PUTTING IT ALL TOGETHER - The 4 Key Components for Successful Free-Form Integration

By Kevin Cross
Most mistakes in free-form processing come from a lack of planning and communication between all four necessary stake holders—equipment suppliers, lab management system (LMS), lens design supplier (LDS)and of course the lab! When implementing a project of this magnitude there must be clear communication between the involved parties.

The free-form decision is not just about equipment. The selection of vendors is usually not the -hardest part, it’s getting everyone to communicate and work together. Having performed many, many installations, the road map to success usually takes four key steps.

Step 1:

Vendor Selection

There are two key vendors that you need to select—-equipment and lens design supplier (LDS), assuming you are a lab and already use an LMS. However, don’t assume your current LMS can just push a button and you are now free-form enabled. The LMS supplier needs to be involved throughout the process that includes informing them of your equipment selection as well as your lens design supplier(s). There will most likely be costs from your LMS associated with free-form enablement so clarify that up front!

The lens design supplier or LDS is the new component that most labs are not used to and is the most critical. When deciding on an LDS you have to ask: Will I use a branded design or private label design? What are the costs associated with a branded design versus private label design? There are plenty of options in this area and most labs have more than one option. But you must decide what’s right for your business, so be sure and ask around—your current lens suppliers may have options as will others in this space. The main point is to ask around and investigate your options before deciding on an LDS. You will need to select an equipment supplier, as most likely your current equipment will be unable to process free-form lenses. When deciding on an equipment -supplier, be sure to ask a lot of questions as this will be the largest expenditure and the one you will have to live with the longest. Look for the right options; consider space as well as possible lab reconfiguration. Ask your peers for their thoughts and don’t hesitate to ask other labs that are already doing free-form what they like and don’t like about their current equipment. When in doubt, ask the question.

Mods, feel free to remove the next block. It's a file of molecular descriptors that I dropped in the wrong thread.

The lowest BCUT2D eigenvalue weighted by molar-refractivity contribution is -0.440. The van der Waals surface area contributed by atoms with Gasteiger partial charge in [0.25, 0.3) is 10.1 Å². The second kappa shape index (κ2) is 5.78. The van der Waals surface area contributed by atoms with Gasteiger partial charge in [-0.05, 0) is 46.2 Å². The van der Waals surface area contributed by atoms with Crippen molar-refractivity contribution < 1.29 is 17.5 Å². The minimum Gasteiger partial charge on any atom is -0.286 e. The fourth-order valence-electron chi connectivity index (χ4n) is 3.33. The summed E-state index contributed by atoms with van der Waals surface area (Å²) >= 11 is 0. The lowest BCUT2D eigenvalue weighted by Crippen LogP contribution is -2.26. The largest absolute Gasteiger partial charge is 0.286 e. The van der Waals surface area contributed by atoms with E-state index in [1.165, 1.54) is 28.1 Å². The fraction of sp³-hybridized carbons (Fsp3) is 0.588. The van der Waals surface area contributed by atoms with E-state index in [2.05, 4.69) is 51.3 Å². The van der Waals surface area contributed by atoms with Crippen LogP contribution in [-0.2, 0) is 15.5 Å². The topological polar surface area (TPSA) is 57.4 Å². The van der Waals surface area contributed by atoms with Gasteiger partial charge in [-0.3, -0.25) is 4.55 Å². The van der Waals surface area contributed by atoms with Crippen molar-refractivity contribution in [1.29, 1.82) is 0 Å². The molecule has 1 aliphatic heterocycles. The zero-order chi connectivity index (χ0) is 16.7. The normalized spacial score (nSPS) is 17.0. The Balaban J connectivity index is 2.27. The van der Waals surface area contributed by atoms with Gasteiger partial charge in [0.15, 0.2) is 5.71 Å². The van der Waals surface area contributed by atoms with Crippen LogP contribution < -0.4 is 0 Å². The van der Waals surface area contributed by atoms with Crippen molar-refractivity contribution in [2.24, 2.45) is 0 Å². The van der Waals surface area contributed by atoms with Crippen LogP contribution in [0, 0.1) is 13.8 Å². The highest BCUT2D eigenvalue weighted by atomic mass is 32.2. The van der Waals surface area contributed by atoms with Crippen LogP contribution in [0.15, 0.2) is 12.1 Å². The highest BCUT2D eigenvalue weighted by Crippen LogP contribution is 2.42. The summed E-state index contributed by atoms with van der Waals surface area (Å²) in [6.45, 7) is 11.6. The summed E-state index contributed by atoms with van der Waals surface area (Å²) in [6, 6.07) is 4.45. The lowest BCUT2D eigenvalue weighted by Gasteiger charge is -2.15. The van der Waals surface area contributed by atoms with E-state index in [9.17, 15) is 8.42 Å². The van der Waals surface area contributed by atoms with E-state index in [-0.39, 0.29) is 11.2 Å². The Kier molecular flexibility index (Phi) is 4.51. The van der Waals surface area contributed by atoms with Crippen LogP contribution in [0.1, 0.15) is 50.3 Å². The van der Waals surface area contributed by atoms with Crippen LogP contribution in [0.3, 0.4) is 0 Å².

Key Learning: Generally all the LDS, equipment, and LMS suppliers are experienced at working together—you are the new guy! So make sure everyone knows what’s going on.

Step 2:

Vendor Introduction

Since you now know your equipment choice and LDS (lens design) supplier, it’s time to introduce the parties. From an equipment vendor’s standpoint, we usually just need to know the choice of LMS and LDS. After that, we can take it from there. But make sure all parties know which four components have been chosen. When in doubt, command a meeting to discuss the impending happy marriage!

Step 3:

Establish a TimeLine